He’s a three-time Olympian and soon to be one of the stars of a new documentary on Norwegian TV. But as an introvert in the spotlight, Andrew Young won’t let anything distract him.
Catching up with Andrew Young, one of Britain’s top Nordic skiing talents and a member of the country’s three-man Elite squad in the discipline, talk turns to covid-19 and the experiences of training and competing in a covid-impacted world. Nothing too surprising in that – it was, after all, a major factor in almost every athlete’s experience of the past 18 months. What’s different, though, is the way that Young sees lessons from that time which could lead to long-term benefits.
“Better nutrition, better hygiene, less days off training because of illness,” he starts listing the positive outcomes of the more rigid training experience that pandemic management protocols required. “A lot of these things will stay in place as a routine in the team.” Take masks, for example. “I can’t ever imagine flying to a race or training camp without a mask now, even if they aren’t mandatory. It just makes sense. I don’t understand why we didn’t use them before.”
Young isn’t unaware of the additional stresses faced by many athletes during the time, but he’s full of praise for how the Nordic team were supported. “The team did a great job last season of keeping us healthy,” he says. “Cross country skiing is a hugely physically demanding sport, and if your body isn’t 100%, you’re not going to perform. So, actually, we found a lot of these things helped our performance.”
Did he miss the social side? Young answers carefully. “In a lot of ways, the rules actually made our lives a lot easier. I’m a bit of an introvert anyway, and now we weren’t allowed to be social. The only thing we could do was focus on training and competing.”
“Honestly,” he says, “it made my life easier. There was a lot less ‘noise’ going on.”
He may not be the man to raise the volume, but around Andrew Young and the Nordic team, there’s a lot of interest as the season begins to gear up.
Young, along with his Nordic squad teammates, is soon to be the focus of a new documentary for Norwegian broadcaster NRK, focusing on Britain’s underdog status, and the dedication shown by the squad in their efforts to overcome the odds. Far from a British Cool Runnings, though, early footage highlights the brutal physical demands of the Nordic discipline, and the clear punishment it enacts on its top athletes.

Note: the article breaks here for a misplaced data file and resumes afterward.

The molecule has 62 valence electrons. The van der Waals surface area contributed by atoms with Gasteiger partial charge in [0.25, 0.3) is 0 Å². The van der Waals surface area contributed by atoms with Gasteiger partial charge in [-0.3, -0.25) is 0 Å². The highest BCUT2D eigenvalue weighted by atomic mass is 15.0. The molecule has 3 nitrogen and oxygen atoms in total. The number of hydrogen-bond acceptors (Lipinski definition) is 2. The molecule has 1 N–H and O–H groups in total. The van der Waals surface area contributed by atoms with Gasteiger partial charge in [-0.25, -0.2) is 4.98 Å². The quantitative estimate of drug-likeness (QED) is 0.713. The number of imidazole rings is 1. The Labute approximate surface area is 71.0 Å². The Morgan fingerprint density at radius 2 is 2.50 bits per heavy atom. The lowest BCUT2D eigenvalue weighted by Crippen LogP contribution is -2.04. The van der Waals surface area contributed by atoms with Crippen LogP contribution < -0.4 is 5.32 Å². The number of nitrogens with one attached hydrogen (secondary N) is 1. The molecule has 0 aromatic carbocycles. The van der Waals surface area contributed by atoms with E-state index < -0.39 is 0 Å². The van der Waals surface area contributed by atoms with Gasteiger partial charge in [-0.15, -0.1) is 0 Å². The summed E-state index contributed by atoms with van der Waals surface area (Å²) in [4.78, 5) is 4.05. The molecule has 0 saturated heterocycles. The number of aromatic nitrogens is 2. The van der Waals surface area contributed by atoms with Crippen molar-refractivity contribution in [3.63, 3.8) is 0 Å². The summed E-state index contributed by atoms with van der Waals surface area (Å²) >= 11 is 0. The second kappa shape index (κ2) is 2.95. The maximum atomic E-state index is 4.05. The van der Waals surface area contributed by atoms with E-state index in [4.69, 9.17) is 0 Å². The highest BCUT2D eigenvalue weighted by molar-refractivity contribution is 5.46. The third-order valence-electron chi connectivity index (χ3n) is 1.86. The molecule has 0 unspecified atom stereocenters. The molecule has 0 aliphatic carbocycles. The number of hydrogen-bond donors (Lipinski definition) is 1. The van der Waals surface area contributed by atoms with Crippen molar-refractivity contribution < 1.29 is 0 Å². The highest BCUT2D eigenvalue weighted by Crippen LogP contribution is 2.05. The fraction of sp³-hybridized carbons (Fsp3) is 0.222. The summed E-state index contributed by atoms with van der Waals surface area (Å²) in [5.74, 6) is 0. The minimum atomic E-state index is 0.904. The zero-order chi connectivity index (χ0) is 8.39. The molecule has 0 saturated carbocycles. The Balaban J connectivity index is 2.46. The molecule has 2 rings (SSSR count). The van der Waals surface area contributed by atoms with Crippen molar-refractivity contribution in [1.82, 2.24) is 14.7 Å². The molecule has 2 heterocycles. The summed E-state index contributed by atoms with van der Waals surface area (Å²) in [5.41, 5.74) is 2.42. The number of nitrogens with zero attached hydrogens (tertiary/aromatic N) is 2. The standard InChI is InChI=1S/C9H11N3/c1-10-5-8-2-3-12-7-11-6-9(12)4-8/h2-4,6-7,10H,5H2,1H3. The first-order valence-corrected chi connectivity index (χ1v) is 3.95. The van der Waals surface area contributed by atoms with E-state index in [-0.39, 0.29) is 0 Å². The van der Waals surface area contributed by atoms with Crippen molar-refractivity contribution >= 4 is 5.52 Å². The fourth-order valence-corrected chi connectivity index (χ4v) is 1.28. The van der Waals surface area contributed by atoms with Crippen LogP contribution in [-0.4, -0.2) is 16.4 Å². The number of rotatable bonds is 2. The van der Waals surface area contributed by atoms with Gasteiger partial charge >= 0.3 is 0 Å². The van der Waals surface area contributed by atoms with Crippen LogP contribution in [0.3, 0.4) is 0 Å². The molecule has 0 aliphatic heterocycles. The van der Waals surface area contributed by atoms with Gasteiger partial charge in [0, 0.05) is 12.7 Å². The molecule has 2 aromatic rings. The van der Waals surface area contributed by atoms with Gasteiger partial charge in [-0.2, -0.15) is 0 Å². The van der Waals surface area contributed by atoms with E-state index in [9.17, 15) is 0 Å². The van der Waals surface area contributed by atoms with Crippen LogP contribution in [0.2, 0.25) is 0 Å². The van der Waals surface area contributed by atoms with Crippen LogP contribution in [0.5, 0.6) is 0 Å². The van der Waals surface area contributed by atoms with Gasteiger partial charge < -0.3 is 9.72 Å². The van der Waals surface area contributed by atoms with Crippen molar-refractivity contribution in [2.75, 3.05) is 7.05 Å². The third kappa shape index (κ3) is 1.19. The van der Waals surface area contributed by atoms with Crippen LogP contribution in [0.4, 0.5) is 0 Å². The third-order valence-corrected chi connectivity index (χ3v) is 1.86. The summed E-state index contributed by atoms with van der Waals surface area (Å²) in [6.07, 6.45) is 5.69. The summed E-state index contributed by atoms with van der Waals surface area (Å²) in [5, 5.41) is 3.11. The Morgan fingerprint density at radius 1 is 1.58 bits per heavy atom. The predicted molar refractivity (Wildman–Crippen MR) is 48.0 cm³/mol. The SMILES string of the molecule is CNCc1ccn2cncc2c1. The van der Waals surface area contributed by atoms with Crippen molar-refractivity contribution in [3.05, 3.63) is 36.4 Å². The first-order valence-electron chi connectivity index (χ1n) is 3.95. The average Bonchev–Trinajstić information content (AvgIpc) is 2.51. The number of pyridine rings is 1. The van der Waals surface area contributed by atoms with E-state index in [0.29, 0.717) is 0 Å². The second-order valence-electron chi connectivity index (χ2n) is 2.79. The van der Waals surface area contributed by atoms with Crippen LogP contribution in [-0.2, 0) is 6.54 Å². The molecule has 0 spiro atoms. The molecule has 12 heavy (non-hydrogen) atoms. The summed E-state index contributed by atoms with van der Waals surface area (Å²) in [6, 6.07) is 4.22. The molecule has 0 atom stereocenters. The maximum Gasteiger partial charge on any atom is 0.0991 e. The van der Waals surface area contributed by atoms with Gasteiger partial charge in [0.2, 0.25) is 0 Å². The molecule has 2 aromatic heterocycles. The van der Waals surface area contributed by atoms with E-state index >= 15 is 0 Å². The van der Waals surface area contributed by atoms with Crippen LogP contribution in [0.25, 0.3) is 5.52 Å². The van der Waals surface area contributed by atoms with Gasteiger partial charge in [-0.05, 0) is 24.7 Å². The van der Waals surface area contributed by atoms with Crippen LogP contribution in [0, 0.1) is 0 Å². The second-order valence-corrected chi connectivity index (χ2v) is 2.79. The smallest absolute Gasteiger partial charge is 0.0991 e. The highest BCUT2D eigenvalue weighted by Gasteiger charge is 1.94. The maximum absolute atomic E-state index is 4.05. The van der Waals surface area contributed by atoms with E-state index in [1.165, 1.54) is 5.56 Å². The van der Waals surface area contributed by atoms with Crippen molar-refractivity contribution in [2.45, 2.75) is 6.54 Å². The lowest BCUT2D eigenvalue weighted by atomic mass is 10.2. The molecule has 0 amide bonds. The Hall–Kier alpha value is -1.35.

Young himself is no stranger to those physical demands of the sport, not least in the astonishing recovery from leg fracture to a return to competition in just four weeks last season. “The recovery was a bit of a rollercoaster!”, he explains. “There were definitely times where I had given up on competing again last season, and other times where I thought I could get back in really high-end physical condition. In the end, I was somewhere in between; I was able to race, but I’d lost too much form.”
It was a recovery process not helped by the impacts of covid – “it was probably at its worst in Trondheim at that point” – which left Young having to improvise. “Because of covid, I was struggling with gym closures and finding places to train. Luckily, I had some contacts which means I could borrow a spin bike, and get on a ski erg.”
After two weeks he was back on skis, and a further week on able to properly start using his leg again. Race readiness, though, proved elusive. “In the end I could ski okay,” he says, “but I’d probably lost too much time and intensity in training to be competitive. I raced at World Championships, but I was miles off the pace.”
For most people – even for most athletes – simply getting back to race fitness would be an achievement, but Young is a man whose focus is clearly on the front of the pack, not making up the numbers.
Though he’s yet to turn 30 (his birthday falling right in the middle of the Beijing Winter Olympic schedule), Young – like Nordic teammate, Andrew Musgrave – is on the cusp of his fourth appearance at the Winter Olympic Games. Describing his previous Olympic experiences as “a really mixed bag”, his self-analytical mindset comes to the fore again. And, while he acknowledges that in past Olympics he’s had “some performances that I’m really proud of”, he clearly feels obliged to mention some “awful races” too. Delving a little deeper, it’s apparent that the self-criticism comes from a belief that the best is yet to come.
“When I’m at my best, I’m capable of podiums in the World Cup,” he explains. “But I’ve not put that performance together in a championship yet.”
It’s a level of ability he insists sees in his teammates too. “Everybody in the squad is a world class skier on their day. We all bring slightly different strengths to the table, and we certainly have the capabilities and support to be competitive at the front end of the World Cup.”
And as for Beijing, and his fourth Olympic Games? “This season is all about the Olympics”, he admits. “I’m often in my best shape before Christmas, so we’ve made some changes this year to try and push that back to February.” He’s focused on the sprint discipline but doesn’t rule out his chances in the distance events either.
And, hopefully this time, enjoying it. “Finding the balance of enjoy the experience and remaining focused on competing can be difficult at the Olympics”, he says. “Things will be different to normal, but that’s okay. Just focus on the few key things that are important for your performance.”
Nobody should be in any doubt about Andrew Young’s focus. He’s a man with both eyes on the finishing line.
Andrew Young Biography:
- Born: 1992
- Discipline: Nordic
- Squad: Elite Squad
- Hometown: Huntly, Scotland
- Olympic Finishes: 2010 – 15km Individual (74th), Sprint (60th); 2014 – 15km Individual (37th), Sprint (42nd); 2018 – 15km Individual (57th), Sprint (46th), Team Sprint (12th)
Header Image: Andrew Young